FOCUS: MARKET RESEARCH; Taking research streets ahead

REDISCOVERING MARKET VALUES : Market research is finding new uses as a valuable public relations tool INTERNET ACCESS: The World Wide Web offers a huge new audience and the potential of speedy responses DEATH OF A CLIPBOARD: Questionnaires on lap tops and interactive television allow more personalised responses

REDISCOVERING MARKET VALUES : Market research is finding new uses as a

valuable public relations tool

INTERNET ACCESS: The World Wide Web offers a huge new audience and the

potential of speedy responses

DEATH OF A CLIPBOARD: Questionnaires on lap tops and interactive

television allow more personalised responses



The days of misleading statistics have gone. But market research, which

is not blatantly biased towards the client, is being seen as a valuable

commodity. Mary Cowlett reports



There are signs that professional PRs are wising up to the fact that

market research is a tool that has been abused in recent years.

Bastardised surveys with puffy statistics are not hitting journalists’

desks with quite the same tiring regularity. There is a realisation that

properly conducted research is a highly valuable method of positioning a

campaign.



As Andrew Jones, former brand planner at Courage and Bates Dorland, and

current planning director at Countrywide says: ‘If a client doesn’t know

how they are perceived or want to be perceived, then market research can

be the starting point.’ But what kind of research should you use?

In terms of corporate identity, continual tracking by an agency like AC

Nielsen, can help a company to identify changes in public perception.

This does not always work so well against the mass market, bearing in

mind the financial resources usually available for such exercises. But

keeping abreast of the perceptions of opinion-formers over a period of

two or three years can produce tangible results.



Picture this: the reputation of brass rivet company, Rivet UK is in tatters, but by ingenious restructuring it doubles its market share and reduces its dangerous emissions by 50 per cent over three years. Yet, stop Joe Average on the street and ask his opinion of the company and he’s likely to know nothing about Rivet UK - his response is worse than useless. But, ask the editor of Brass Rivet Weekly, and you’ll get a valid point of view based on fact and opinion. As Jones says: ‘The point is to find who to talk to, what to say, and how you should be saying it.’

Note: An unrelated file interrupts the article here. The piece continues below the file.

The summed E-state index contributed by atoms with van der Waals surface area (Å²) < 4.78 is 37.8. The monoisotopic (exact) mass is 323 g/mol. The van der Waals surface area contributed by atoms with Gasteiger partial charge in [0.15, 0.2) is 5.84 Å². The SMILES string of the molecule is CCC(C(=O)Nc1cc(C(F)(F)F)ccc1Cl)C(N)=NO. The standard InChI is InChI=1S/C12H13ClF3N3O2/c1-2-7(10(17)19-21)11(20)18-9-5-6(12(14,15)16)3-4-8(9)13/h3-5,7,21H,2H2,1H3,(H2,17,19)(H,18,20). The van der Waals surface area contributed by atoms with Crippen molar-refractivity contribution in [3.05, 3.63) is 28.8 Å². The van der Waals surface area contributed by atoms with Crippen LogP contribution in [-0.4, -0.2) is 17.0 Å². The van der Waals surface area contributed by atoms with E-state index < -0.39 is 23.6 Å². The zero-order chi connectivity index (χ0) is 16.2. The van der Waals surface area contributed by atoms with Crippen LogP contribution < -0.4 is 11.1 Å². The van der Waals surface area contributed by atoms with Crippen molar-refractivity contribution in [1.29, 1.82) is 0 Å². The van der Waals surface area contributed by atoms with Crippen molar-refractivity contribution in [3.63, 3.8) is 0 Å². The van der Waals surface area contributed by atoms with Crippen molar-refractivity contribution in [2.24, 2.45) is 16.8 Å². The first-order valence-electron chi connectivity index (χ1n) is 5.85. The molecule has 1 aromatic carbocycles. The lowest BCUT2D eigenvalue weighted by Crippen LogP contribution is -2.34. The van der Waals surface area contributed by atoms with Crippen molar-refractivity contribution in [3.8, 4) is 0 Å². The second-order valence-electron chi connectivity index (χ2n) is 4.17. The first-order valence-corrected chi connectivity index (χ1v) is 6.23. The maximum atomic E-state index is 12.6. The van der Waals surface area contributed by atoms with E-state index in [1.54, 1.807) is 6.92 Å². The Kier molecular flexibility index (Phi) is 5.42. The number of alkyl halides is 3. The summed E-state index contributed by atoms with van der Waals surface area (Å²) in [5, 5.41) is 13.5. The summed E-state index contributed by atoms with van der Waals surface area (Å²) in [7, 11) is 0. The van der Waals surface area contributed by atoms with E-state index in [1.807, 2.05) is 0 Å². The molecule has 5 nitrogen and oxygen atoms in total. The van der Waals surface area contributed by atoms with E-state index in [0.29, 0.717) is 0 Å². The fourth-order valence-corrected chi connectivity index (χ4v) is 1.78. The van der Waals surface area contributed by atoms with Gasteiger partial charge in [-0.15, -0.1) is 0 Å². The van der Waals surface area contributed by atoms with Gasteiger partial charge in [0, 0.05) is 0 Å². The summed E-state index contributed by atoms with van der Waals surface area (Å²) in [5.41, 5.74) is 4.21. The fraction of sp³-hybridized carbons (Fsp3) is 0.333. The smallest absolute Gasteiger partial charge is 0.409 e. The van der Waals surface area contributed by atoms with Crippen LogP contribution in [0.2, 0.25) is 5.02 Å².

For the service sector in particular, research can be the right marketing tool to create an issue, as a means of placing a company and driv driving campaigns.



Stella Hitner, managing director of The Reputation Managers (TRM) says:

‘ We use the technique all the time, especially in business-to-business

work, when you need to create an issue, as you have no concrete products

to work with.’



Twelve months ago they conducted telephone research on 100 business

managers about what contingency plans they had if their business went

under as a result of a major computer crash. As a piece of valid

research, conducted by TRM, the findings were published as a report on

behalf of their client Comdisco, a world leader in computer disaster

recovery. Coverage of the major finding that, in this scenario five

million jobs could be under threat, found its way into the computing

press and the business pages of the national broadsheets.



Similarly, in the healthcare market, because of codes of practice

governing the pharmaceutical industry, you are not always directly

promoting a product to consumers, so an issues-based campaign is often a

practical answer.



Mark Chataway of Interscience says: ‘We frequently use research to

decide the ‘personality’ of a brand, especially when the brand is PR-

driven.’



Questions addressing who the respondent would most like to receive

advice from on a health matter lets them gauge how people feel about a

health issue and pitch their campaign accordingly.



Recent research commissioned by Interscience from Spectrum Research

for a new prescription coldsore remedy, Smith-Kline Beech-am’s Vectavir,

quizzed 1,037 sufferers and 100 UK GPs. The findings of patient

embarrassment and GPs’ lack of interest in a minor ailment formed the

basis of a PR campaign aimed at the professional press, encouraging

doctors not to wait to be asked before prescribing.



For testing creative ideas and evaluating the progress of a campaign,

market research is not implemented as often as it should be. Jones says:

‘We have loads of wacky ideas, but who are we to know, in our lofty Soho

offices, what a housewife in Stockton-on-Tees will think of it?’

Chataway goes further: ‘Most of us belong to the top 10 per cent of the

population and so do our friends - good market research should put us

back in touch with reality.’



But big bucks need not be an impediment to tracking how your strategy is

shaping up. ‘Mention market research and your client immediately thinks

they’re going to be hit by a pounds 10,000 survey,’ says Hitner.



‘Take internal communications, something as simple as a readership

survey card in the in-house magazine can provide an effective check that

the right messages are reaching the right desks,’ she adds.



However, when you do decide to approach an agency, their major gripe

about clients is the lack of respect for the fact that they are the

professionals. According to Chris Goard, group marketing director at

Taylor Nelson AGB too often PR staff fail to bring in the researchers at